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and Their Cutters

The Iron Sailors of the Last Wooden Patrol Boat (WPB)

The men who served aboard these cutters were known as the  Iron Men in Wooden Ships and to this day remember fondly going to sea in these proud cutters.

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Take a look around -- the coffee pot is on. This site is for and about the iron sailors of the last wooden patrol boat and to provide a repository for data about these cutters. You will learn about: our history, what we did and who we are ~ along with a sea story or  two.  Search the Cutter Data base, take a tour of the cutter, look at pictures, and former 83' sailors are encouraged sign  in and to post on the Forum Page

To 83' Sailors

Please email  your name, cutter number(s), home port(s), dates served on cutter(s) [the year(s) if exact dates unknown], the cutter number and home port of other 83' cutters you know about. To do this, click "Webmaster"  on "Comments to Webmasters" at bottom of this page.  Thanks

~The 83 Footer Mission ~

The 83 footer story began in 1940 when the first of 230 cutters was built for the USCG. The wooden cutters were used for convoy duty in the Gulf and ASW patrol off the east coast of the U.S.  Sixty cutters participated in the Normandy invasion as RESFLO 1 where they rescued 1,437 men and one women (a nurse).  They were also known as the Matchbox Fleet.  Fifty-four cutters were sent to the South Pacific for various duties and as rescue craft for the expected invasion of Japan.  . The surrender of the last Japanese bastion in the Marianas took place on the deck of the 83434 when the Japanese formally surrendered the island of Aquijan.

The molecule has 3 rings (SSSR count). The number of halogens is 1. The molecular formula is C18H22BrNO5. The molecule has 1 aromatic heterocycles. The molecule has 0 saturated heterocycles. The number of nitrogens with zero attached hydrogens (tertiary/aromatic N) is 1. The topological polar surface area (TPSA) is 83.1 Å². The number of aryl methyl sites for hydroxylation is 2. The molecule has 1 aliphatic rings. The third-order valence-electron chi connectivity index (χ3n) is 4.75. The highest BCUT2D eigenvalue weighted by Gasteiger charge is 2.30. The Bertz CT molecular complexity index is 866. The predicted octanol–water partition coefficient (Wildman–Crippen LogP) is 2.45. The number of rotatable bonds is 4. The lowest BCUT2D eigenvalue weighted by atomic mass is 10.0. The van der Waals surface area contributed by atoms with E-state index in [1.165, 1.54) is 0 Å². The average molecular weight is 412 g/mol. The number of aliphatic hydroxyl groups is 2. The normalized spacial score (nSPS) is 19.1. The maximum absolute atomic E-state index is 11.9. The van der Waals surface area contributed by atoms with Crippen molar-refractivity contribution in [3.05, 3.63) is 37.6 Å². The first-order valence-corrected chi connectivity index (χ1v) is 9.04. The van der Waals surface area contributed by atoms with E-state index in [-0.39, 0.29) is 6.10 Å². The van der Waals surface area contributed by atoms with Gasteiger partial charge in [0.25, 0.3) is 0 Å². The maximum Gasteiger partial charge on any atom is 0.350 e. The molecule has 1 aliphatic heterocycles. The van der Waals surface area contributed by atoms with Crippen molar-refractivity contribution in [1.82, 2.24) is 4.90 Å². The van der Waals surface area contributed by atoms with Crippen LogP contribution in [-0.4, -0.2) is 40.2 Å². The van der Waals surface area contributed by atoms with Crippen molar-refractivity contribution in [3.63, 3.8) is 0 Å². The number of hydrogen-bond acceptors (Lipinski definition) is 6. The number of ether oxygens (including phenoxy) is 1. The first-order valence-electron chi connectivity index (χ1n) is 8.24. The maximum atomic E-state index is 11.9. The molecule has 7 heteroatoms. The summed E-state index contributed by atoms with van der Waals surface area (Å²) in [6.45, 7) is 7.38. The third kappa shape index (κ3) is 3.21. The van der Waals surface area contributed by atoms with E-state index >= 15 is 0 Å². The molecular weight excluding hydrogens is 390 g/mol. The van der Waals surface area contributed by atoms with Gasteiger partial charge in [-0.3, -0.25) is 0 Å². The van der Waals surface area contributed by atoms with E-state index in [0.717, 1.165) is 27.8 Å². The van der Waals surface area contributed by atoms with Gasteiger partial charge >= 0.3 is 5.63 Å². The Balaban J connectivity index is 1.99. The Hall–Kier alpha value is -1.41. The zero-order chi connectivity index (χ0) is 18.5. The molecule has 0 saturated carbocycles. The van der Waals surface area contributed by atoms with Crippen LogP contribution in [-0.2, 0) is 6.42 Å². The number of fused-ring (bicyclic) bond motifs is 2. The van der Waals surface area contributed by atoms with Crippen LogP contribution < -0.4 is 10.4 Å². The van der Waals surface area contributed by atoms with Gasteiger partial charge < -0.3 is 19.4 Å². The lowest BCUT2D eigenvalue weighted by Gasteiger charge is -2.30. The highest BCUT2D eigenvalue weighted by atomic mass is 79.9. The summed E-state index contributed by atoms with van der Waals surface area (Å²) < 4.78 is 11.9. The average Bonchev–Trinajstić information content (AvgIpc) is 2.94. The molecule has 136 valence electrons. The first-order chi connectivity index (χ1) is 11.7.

After the war, sixty-one of the 83 footer fleet was utilized by the Coast Guard for Search and Rescue. During the cold war, most were assigned to Harbor Entrance Patrol duty. The last 83 footer, the WPB-83484, was decommissioned on April 15, 1963

The days of these wooden cutters have passed, but those boats and crews that gave them life and personality are remembered as threads in the intricate fabric that makes up our maritime heritage.

Iron sailors never die, they just rust away!


CG83300 picture courtesy of George Bieda of Windjammer Arts www.windjammer-arts.com

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This page was last updated on 07/01/13